June 13, 2024
Stock Market

Should this soaring stock market still get your vote?


Pink financial screen 600

India’s general election, the biggest poll the world has ever seen, began in mid-April, but the final results will not be declared until early June. By then, as many as 970 million people will have voted; it is a huge number and a mammoth logistical event that provides some clues about the drivers of India’s economic outperformance in recent years – and its stock market boom.

Indeed, the question today isn’t so much about India’s long-term prospects, which remain compelling. Rather, investors in Indian equities worry they may now be overpaying for exposure to the rise of India. Might other markets in Asia offer better value right now? “India is certainly very pricey,” warns Ben Yearsley, a director of Fairview Investing. “I’ve actually taken some profits recently and recycled into broader emerging markets.”

The big picture in India is that if, as is widely expected, Indian prime minister Narendra Modi wins a third term of office, he will continue his programme of economic reforms. These span investment in infrastructure, incentives for foreign investment, support for urbanisation, and progress on decarbonisation.

It’s a combination that has delivered growth: India’s economy expanded 7.8% last year, the International Monetary Fund (IMF) says, and GDP growth is on target to hit 6.8% in 2024.

The stars are aligning for India. Its manufacturing sector, traditionally domestically focused, is now benefiting from Western companies’ determination to diversify away from reliance on China. Growing wealth has seen the size of the consumer class reach 475 million according to the Brookings Institute, providing ever more customers for consumer-facing businesses. The IT sector continues to deliver on the world stage. And a young population – the average Indian is aged just 30 – promises to drive this engine for decades to come.

This is no flash in the pan, says investment bank Goldman Sachs. It thinks India will consistently grow more quickly than China over the years to 2050 – and that by then it will have overtaken the US to become the world’s second-biggest economy.

No wonder that the Indian stock market has hit a series of record highs over the past 18 months, with its total capitalisation exceeding $4 trillion by the end of last year. The value of companies quoted on the National Stock Exchange of India grew 50% over the year to February; the exchange is now the world’s sixth largest.

Have valuations become too rich?

However, the worry is that such gains are a case of too much, too soon. Today, the Indian stock market trades on a forward price-earnings (P/E) ratio that is around 1.8 times higher than the ratio for emerging markets as a whole. In other words, Indian companies cost almost twice as much as their peers in other developing countries. Some analysts fear that is difficult to justify, even given India’s tremendous potential.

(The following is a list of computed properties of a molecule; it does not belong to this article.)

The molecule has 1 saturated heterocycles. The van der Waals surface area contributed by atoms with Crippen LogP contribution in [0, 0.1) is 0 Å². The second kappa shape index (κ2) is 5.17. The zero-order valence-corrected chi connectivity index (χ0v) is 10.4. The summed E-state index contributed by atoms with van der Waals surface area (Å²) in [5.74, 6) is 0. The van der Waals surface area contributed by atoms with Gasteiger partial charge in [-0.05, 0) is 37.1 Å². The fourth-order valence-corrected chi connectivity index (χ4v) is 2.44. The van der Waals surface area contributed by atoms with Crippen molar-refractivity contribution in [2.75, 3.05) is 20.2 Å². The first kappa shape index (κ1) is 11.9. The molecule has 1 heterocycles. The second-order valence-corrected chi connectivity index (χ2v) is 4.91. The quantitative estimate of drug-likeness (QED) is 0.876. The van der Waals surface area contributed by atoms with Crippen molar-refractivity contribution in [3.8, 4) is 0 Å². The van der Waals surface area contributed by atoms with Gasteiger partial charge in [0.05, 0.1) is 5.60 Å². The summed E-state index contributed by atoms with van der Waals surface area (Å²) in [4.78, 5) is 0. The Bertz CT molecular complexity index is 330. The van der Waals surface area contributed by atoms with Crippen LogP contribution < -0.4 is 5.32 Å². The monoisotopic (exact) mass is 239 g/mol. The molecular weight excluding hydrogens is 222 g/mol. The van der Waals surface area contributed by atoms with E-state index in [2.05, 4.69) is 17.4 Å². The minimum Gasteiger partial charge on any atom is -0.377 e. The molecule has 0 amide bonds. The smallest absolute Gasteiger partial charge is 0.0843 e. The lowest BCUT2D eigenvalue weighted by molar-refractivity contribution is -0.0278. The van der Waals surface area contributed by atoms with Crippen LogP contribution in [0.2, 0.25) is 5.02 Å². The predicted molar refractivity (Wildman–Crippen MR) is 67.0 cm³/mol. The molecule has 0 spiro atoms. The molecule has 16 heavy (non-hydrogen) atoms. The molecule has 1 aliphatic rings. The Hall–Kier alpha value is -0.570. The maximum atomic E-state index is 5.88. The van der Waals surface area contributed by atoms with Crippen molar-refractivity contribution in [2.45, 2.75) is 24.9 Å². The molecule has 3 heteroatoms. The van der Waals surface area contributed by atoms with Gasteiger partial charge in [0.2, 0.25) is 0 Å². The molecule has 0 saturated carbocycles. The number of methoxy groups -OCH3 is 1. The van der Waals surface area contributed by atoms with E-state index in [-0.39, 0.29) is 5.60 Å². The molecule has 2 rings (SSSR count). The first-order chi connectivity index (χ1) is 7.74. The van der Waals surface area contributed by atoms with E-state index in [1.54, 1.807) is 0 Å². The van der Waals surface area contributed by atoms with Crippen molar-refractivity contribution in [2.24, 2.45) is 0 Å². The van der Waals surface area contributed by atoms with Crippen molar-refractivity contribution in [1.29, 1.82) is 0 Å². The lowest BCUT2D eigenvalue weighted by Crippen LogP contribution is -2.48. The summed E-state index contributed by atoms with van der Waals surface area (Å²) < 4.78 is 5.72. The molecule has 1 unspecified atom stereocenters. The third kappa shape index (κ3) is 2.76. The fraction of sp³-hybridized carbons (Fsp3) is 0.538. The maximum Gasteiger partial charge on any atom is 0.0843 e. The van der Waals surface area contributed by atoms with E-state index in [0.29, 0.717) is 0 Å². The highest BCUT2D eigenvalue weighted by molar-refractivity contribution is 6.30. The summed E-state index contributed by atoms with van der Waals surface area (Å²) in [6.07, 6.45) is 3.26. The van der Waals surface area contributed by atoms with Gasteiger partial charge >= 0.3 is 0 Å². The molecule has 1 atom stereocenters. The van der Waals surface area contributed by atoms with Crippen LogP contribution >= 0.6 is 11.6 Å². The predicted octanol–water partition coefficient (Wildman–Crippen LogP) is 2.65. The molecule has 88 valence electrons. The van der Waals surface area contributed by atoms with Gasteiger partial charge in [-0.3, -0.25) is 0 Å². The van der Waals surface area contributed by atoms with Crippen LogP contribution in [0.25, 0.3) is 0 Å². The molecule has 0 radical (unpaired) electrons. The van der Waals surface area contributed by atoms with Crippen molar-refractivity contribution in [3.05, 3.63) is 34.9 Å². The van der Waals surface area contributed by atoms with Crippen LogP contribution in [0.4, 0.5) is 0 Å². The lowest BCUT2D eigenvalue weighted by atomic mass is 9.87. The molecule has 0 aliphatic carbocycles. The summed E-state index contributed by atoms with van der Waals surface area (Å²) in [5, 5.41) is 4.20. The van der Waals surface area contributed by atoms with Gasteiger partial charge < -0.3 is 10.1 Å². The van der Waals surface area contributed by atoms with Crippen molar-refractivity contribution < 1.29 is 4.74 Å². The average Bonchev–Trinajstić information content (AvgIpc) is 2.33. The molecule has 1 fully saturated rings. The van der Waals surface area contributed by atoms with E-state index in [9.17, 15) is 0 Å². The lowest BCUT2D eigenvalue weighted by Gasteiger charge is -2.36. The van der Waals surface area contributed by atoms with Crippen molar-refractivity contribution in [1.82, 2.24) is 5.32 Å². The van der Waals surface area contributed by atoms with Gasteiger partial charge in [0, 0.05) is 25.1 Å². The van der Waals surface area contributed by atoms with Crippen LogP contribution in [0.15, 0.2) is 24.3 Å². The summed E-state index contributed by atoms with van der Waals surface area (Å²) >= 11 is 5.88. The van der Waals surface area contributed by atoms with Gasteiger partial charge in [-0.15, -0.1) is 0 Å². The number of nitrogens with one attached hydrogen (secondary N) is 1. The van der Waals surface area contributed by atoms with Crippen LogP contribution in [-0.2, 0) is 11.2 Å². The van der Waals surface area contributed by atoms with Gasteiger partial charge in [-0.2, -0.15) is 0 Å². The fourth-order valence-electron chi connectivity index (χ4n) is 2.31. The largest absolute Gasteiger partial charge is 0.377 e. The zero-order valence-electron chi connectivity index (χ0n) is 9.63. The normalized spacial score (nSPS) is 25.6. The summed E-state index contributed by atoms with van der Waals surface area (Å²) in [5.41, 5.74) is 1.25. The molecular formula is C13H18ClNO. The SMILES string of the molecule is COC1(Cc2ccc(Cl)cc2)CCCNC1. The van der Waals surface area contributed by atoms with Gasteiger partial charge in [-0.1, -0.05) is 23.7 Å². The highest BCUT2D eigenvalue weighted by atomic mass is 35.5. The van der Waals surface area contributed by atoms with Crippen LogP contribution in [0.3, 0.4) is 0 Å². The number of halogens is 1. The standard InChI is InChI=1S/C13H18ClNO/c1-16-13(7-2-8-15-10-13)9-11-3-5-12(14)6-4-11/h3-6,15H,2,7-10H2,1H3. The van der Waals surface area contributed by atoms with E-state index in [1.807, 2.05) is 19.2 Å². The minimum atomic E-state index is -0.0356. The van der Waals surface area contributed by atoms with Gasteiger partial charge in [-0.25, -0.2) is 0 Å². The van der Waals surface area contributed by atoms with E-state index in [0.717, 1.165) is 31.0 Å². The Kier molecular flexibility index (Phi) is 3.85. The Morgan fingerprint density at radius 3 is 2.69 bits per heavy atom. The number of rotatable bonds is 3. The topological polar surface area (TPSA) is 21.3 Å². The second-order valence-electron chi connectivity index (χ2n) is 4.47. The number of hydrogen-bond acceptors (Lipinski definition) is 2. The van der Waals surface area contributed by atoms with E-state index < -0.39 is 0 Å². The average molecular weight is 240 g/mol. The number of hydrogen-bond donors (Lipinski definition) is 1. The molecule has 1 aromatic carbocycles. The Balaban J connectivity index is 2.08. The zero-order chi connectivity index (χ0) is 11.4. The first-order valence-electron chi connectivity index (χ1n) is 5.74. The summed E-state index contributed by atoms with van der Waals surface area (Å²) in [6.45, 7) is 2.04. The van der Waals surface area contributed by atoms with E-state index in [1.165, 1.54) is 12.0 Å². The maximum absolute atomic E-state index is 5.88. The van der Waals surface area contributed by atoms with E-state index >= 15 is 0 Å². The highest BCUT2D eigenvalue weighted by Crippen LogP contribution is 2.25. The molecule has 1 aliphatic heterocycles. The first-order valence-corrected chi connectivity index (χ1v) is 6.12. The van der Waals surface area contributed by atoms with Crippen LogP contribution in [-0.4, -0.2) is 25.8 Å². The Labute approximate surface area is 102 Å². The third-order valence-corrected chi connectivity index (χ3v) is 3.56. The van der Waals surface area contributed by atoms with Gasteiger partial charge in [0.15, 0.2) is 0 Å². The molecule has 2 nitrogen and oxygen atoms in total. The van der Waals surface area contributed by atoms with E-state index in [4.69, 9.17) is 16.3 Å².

Raheel Altaf, manager of the Artemis SmartGARP Global Emerging Markets Fund, is one such worrier. As such, Indian equities currently account for only 10.1% of his portfolio, against an index weighting of 18.2%.

“We hold some great Indian companies, such as telecoms business Indus Towers, electricity company Power Grid, copper and iron ore producer NMDC and battery maker Amara Raja Energy & Mobility, but we are looking for growth at a reasonable price and you have to look quite hard for that in India,” Altaf warns. “We see better-priced opportunities elsewhere, such as China, where we think the gloom story has been oversold. We also like South Korea, Taiwan and Brazil.”

Nathan Sweeney, chief investment officer of multi-asset at asset manager Marlborough, is similarly cautious. “As long-term investors, we like India, and there are still pockets of good value stocks; but we do see this market as overvalued right now,” he says.

Marlborough’s value-oriented bias in Asia and emerging markets means its funds are generally underweight India. Sweeney adds: “In Asia, we prefer the outlook in Taiwan, which we see as undervalued, and in emerging markets more broadly, we prefer Brazil, where we like the long-term macro story that’s developing.”

Indian worker on a laptop

Still, such views are far from universal. “One of the key reasons why we remain positive despite higher valuations is Indian companies’ consistent earnings growth,” says Sam Banerjee, an analyst at Shore Capital. He adds: “Emerging markets often have a patchy record of translating GDP growth into earnings growth for corporates; Indian equities, by contrast, have delivered a higher return on equity.”

This has attracted robust inflows of money into the stock market from domestic investors, Banerjee points out, including both retail investors and institutions. “As long as domestic growth remains strong, this long-term trend can sustain significantly higher valuations,” he argues.

Mike Sell, the manager of the Alquity Indian Subcontinent fund, makes a similar argument. “India has a high P/E because of strong earnings growth over a number of years; its earnings per share (EPS) stands at 17%, giving it a P/E-to-growth ratio of 1.3 times’,” Sell says.